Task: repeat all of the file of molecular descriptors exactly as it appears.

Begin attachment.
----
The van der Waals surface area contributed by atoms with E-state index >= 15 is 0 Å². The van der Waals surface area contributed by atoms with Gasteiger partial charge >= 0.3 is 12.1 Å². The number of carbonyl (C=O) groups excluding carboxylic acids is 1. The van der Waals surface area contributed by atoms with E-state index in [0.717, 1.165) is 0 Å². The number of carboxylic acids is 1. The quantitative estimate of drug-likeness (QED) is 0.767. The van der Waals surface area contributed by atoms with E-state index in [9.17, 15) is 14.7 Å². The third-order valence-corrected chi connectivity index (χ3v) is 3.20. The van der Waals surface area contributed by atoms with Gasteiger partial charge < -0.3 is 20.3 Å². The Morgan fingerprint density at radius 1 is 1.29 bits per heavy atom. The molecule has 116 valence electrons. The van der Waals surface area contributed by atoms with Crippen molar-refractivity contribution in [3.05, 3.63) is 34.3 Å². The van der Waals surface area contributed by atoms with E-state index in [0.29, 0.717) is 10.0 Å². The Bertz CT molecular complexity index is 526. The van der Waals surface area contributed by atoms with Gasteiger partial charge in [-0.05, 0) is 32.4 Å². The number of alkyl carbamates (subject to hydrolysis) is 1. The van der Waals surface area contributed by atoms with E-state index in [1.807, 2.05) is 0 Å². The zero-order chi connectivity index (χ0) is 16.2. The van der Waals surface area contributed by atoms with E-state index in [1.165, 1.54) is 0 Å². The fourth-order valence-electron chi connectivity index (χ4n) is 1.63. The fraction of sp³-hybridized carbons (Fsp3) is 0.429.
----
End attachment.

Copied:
The van der Waals surface area contributed by atoms with E-state index >= 15 is 0 Å². The van der Waals surface area contributed by atoms with Gasteiger partial charge >= 0.3 is 12.1 Å². The number of carbonyl (C=O) groups excluding carboxylic acids is 1. The van der Waals surface area contributed by atoms with E-state index in [0.717, 1.165) is 0 Å². The number of carboxylic acids is 1. The quantitative estimate of drug-likeness (QED) is 0.767. The van der Waals surface area contributed by atoms with E-state index in [9.17, 15) is 14.7 Å². The third-order valence-corrected chi connectivity index (χ3v) is 3.20. The van der Waals surface area contributed by atoms with Gasteiger partial charge < -0.3 is 20.3 Å². The Morgan fingerprint density at radius 1 is 1.29 bits per heavy atom. The molecule has 116 valence electrons. The van der Waals surface area contributed by atoms with Crippen molar-refractivity contribution in [3.05, 3.63) is 34.3 Å². The van der Waals surface area contributed by atoms with E-state index in [0.29, 0.717) is 10.0 Å². The Bertz CT molecular complexity index is 526. The van der Waals surface area contributed by atoms with Gasteiger partial charge in [-0.05, 0) is 32.4 Å². The number of alkyl carbamates (subject to hydrolysis) is 1. The van der Waals surface area contributed by atoms with E-state index in [1.807, 2.05) is 0 Å². The zero-order chi connectivity index (χ0) is 16.2. The van der Waals surface area contributed by atoms with E-state index in [1.165, 1.54) is 0 Å². The fourth-order valence-electron chi connectivity index (χ4n) is 1.63. The fraction of sp³-hybridized carbons (Fsp3) is 0.429.